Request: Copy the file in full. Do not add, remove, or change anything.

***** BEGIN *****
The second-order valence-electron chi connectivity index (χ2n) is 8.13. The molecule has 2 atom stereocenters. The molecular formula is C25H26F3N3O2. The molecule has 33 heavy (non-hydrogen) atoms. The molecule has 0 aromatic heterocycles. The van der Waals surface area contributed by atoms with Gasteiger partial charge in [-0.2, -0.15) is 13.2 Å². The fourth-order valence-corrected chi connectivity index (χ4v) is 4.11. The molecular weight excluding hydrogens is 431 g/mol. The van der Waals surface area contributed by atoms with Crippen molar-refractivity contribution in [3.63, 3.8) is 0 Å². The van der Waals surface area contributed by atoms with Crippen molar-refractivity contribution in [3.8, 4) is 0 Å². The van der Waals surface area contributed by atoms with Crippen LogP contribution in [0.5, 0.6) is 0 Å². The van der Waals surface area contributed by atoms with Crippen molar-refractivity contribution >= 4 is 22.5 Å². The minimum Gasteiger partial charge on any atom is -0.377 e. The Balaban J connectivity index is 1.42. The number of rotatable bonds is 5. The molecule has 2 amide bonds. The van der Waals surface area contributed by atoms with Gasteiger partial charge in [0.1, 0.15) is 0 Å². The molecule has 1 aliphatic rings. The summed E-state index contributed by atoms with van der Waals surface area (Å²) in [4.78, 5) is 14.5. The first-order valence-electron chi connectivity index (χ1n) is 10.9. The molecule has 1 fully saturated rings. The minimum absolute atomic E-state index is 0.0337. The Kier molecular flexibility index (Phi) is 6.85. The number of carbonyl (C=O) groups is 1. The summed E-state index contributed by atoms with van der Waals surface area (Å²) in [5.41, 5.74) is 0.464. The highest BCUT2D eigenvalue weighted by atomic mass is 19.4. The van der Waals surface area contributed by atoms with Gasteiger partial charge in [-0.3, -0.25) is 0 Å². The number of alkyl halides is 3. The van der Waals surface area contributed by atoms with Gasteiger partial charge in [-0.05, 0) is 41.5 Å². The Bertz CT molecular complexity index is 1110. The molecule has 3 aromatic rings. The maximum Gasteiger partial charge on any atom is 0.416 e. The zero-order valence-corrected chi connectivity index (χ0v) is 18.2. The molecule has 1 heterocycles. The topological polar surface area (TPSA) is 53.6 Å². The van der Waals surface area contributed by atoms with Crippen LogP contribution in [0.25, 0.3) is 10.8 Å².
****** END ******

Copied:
The second-order valence-electron chi connectivity index (χ2n) is 8.13. The molecule has 2 atom stereocenters. The molecular formula is C25H26F3N3O2. The molecule has 33 heavy (non-hydrogen) atoms. The molecule has 0 aromatic heterocycles. The van der Waals surface area contributed by atoms with Gasteiger partial charge in [-0.2, -0.15) is 13.2 Å². The fourth-order valence-corrected chi connectivity index (χ4v) is 4.11. The molecular weight excluding hydrogens is 431 g/mol. The van der Waals surface area contributed by atoms with Crippen molar-refractivity contribution in [3.63, 3.8) is 0 Å². The van der Waals surface area contributed by atoms with Crippen molar-refractivity contribution in [3.8, 4) is 0 Å². The van der Waals surface area contributed by atoms with Crippen LogP contribution in [0.5, 0.6) is 0 Å². The van der Waals surface area contributed by atoms with Crippen molar-refractivity contribution >= 4 is 22.5 Å². The minimum Gasteiger partial charge on any atom is -0.377 e. The Balaban J connectivity index is 1.42. The number of rotatable bonds is 5. The molecule has 2 amide bonds. The van der Waals surface area contributed by atoms with Gasteiger partial charge in [0.1, 0.15) is 0 Å². The molecule has 1 aliphatic rings. The summed E-state index contributed by atoms with van der Waals surface area (Å²) in [4.78, 5) is 14.5. The first-order valence-electron chi connectivity index (χ1n) is 10.9. The molecule has 1 fully saturated rings. The minimum absolute atomic E-state index is 0.0337. The Kier molecular flexibility index (Phi) is 6.85. The number of carbonyl (C=O) groups is 1. The summed E-state index contributed by atoms with van der Waals surface area (Å²) in [5.41, 5.74) is 0.464. The highest BCUT2D eigenvalue weighted by atomic mass is 19.4. The van der Waals surface area contributed by atoms with Gasteiger partial charge in [-0.3, -0.25) is 0 Å². The number of alkyl halides is 3. The van der Waals surface area contributed by atoms with Gasteiger partial charge in [-0.05, 0) is 41.5 Å². The Bertz CT molecular complexity index is 1110. The molecule has 3 aromatic rings. The maximum Gasteiger partial charge on any atom is 0.416 e. The zero-order valence-corrected chi connectivity index (χ0v) is 18.2. The molecule has 1 heterocycles. The topological polar surface area (TPSA) is 53.6 Å². The van der Waals surface area contributed by atoms with Crippen LogP contribution in [0.25, 0.3) is 10.8 Å².